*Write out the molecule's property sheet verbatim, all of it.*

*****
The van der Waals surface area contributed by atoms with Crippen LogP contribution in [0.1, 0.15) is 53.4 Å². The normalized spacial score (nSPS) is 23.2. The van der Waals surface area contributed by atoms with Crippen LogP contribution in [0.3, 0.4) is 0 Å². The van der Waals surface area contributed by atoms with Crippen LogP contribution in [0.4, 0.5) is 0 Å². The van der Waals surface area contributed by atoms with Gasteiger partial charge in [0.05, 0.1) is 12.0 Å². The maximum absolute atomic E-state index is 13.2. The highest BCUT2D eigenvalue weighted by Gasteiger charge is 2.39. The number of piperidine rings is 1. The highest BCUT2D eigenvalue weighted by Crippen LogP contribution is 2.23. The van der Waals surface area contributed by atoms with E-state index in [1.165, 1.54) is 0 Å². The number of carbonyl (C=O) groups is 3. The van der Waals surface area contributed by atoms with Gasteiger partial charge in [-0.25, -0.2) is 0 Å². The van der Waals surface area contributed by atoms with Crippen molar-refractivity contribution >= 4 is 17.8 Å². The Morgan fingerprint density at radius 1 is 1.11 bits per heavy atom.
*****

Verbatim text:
The van der Waals surface area contributed by atoms with Crippen LogP contribution in [0.1, 0.15) is 53.4 Å². The normalized spacial score (nSPS) is 23.2. The van der Waals surface area contributed by atoms with Crippen LogP contribution in [0.3, 0.4) is 0 Å². The van der Waals surface area contributed by atoms with Crippen LogP contribution in [0.4, 0.5) is 0 Å². The van der Waals surface area contributed by atoms with Gasteiger partial charge in [0.05, 0.1) is 12.0 Å². The maximum absolute atomic E-state index is 13.2. The highest BCUT2D eigenvalue weighted by Gasteiger charge is 2.39. The number of piperidine rings is 1. The highest BCUT2D eigenvalue weighted by Crippen LogP contribution is 2.23. The van der Waals surface area contributed by atoms with E-state index in [1.165, 1.54) is 0 Å². The number of carbonyl (C=O) groups is 3. The van der Waals surface area contributed by atoms with Gasteiger partial charge in [-0.25, -0.2) is 0 Å². The van der Waals surface area contributed by atoms with Crippen molar-refractivity contribution >= 4 is 17.8 Å². The Morgan fingerprint density at radius 1 is 1.11 bits per heavy atom.